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Clinical correlates of subnormal vitamin B12 levels in patients infected
with the human immunodeficiency virus.
American journal of hematology; VOL: 49 (4); p. 318-22
Paltiel O; Falutz J; Veilleux M; Rosenblatt DS; Gordon K
OBJECTIVES: To determine the prevalence and describe the clinical correlates
of subnormal cobalamin levels in subjects infected with the human immunodeficiency
virus (HIV), and to assess its relationship to virus-mediated immunosuppression
and/or anti-viral therapy. SETTING: Outpatient referral clinic in tertiary
care hospital. PATIENT POPULATION: 200 HIV infected individuals. STUDY
DESIGN: Descriptive cross sectional survey, with prospective follow-up
in a subgroup of patients before and after initiation of zidovudine therapy.
MEASURES: Routine complete blood count, serum B12 assay, CD4 counts.
Serum homocysteine levels, and Schilling tests were performed on subgroups
of study subjects. RESULTS: Subnormal serum B12 levels were found in
61 subjects (30.5%). B12 deficient subjects were more likely to be taking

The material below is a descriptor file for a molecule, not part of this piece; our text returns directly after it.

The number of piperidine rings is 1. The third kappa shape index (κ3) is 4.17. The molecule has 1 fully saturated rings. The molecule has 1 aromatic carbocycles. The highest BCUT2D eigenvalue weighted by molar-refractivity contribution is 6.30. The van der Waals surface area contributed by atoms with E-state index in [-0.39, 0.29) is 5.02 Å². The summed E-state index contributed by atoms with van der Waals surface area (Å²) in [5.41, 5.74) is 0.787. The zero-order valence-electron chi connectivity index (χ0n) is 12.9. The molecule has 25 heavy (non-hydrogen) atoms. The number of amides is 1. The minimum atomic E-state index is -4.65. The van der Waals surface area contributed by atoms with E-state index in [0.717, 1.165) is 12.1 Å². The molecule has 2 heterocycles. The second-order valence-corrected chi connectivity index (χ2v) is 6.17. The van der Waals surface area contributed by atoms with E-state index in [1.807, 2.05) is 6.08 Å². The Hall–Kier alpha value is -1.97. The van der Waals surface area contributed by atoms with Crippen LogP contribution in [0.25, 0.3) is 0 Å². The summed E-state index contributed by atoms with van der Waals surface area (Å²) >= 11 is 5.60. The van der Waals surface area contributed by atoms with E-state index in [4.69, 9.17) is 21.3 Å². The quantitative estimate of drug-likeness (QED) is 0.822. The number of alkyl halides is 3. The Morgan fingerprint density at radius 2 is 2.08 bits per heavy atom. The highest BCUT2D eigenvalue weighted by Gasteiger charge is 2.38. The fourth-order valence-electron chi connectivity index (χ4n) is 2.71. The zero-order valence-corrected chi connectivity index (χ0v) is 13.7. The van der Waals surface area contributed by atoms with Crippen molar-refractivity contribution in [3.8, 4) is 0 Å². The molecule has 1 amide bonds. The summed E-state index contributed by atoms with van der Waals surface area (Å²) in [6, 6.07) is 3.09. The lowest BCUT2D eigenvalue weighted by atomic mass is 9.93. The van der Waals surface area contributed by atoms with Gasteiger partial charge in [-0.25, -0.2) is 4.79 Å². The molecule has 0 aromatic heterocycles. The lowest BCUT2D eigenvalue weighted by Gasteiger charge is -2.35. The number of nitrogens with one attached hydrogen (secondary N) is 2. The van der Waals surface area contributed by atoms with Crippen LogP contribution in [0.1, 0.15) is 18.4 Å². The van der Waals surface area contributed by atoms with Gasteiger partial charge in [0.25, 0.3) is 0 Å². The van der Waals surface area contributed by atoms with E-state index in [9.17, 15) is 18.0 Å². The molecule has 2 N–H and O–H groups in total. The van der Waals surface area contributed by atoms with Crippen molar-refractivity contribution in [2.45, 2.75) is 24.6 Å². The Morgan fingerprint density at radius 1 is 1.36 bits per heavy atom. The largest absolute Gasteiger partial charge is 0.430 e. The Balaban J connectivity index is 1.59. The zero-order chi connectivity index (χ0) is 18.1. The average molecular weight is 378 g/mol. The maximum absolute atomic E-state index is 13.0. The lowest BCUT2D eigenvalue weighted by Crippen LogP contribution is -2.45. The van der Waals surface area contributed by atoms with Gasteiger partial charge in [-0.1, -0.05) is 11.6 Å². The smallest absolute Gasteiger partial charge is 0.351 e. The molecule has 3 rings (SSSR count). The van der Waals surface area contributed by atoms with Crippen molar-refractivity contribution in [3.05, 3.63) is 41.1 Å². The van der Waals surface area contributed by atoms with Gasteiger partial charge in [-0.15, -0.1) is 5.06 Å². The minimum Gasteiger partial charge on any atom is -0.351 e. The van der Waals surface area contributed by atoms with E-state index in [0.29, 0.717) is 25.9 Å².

zidovudine. (P = .007). Serum homocysteine levels were significantly
higher in patients with subnormal cobalamin levels but were unrelated
to CD4 counts or zidovudine use, and were rarely outside of the normal
range. Malabsorption of vitamin B12 as evidenced by abnormal Schilling
tests was more likely among patients with more advanced HIV disease,
or gastrointestinal symptoms but was not necessarily associated with
low B12 levels. CONCLUSIONS: Decreased cobalamin levels are found frequently
in HIV disease, especially among those treated with zidovudine. Evidence
of B12 malabsorption is found among those with more advanced disease
and gastrointestinal symptoms.